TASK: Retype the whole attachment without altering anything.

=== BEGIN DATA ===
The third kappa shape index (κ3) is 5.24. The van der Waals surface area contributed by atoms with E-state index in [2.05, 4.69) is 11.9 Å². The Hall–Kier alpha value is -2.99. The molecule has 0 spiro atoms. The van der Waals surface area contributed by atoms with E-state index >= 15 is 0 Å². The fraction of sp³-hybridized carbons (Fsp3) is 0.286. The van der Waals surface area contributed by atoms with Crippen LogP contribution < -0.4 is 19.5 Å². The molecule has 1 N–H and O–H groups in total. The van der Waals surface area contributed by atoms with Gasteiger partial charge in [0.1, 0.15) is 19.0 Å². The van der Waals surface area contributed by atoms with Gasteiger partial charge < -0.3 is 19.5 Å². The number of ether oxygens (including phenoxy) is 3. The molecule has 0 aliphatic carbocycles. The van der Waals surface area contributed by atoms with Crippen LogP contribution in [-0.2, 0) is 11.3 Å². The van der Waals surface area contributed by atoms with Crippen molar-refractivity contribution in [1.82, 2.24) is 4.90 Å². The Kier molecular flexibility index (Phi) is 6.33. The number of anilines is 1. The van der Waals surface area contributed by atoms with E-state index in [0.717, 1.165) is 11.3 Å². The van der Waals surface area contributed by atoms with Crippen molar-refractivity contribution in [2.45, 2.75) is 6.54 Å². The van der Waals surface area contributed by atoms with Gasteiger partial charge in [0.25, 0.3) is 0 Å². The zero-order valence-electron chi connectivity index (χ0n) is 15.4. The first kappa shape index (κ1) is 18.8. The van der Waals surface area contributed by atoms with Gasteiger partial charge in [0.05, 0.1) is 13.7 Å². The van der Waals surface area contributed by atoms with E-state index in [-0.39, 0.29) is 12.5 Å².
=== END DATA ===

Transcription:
The third kappa shape index (κ3) is 5.24. The van der Waals surface area contributed by atoms with E-state index in [2.05, 4.69) is 11.9 Å². The Hall–Kier alpha value is -2.99. The molecule has 0 spiro atoms. The van der Waals surface area contributed by atoms with E-state index >= 15 is 0 Å². The fraction of sp³-hybridized carbons (Fsp3) is 0.286. The van der Waals surface area contributed by atoms with Crippen LogP contribution < -0.4 is 19.5 Å². The molecule has 1 N–H and O–H groups in total. The van der Waals surface area contributed by atoms with Gasteiger partial charge in [0.1, 0.15) is 19.0 Å². The van der Waals surface area contributed by atoms with Gasteiger partial charge < -0.3 is 19.5 Å². The number of ether oxygens (including phenoxy) is 3. The molecule has 0 aliphatic carbocycles. The van der Waals surface area contributed by atoms with Crippen LogP contribution in [-0.2, 0) is 11.3 Å². The van der Waals surface area contributed by atoms with Crippen molar-refractivity contribution in [1.82, 2.24) is 4.90 Å². The Kier molecular flexibility index (Phi) is 6.33. The number of anilines is 1. The van der Waals surface area contributed by atoms with E-state index in [0.717, 1.165) is 11.3 Å². The van der Waals surface area contributed by atoms with Crippen molar-refractivity contribution in [2.45, 2.75) is 6.54 Å². The van der Waals surface area contributed by atoms with Gasteiger partial charge in [0.25, 0.3) is 0 Å². The zero-order valence-electron chi connectivity index (χ0n) is 15.4. The first kappa shape index (κ1) is 18.8. The van der Waals surface area contributed by atoms with Gasteiger partial charge in [0.05, 0.1) is 13.7 Å². The van der Waals surface area contributed by atoms with E-state index in [-0.39, 0.29) is 12.5 Å².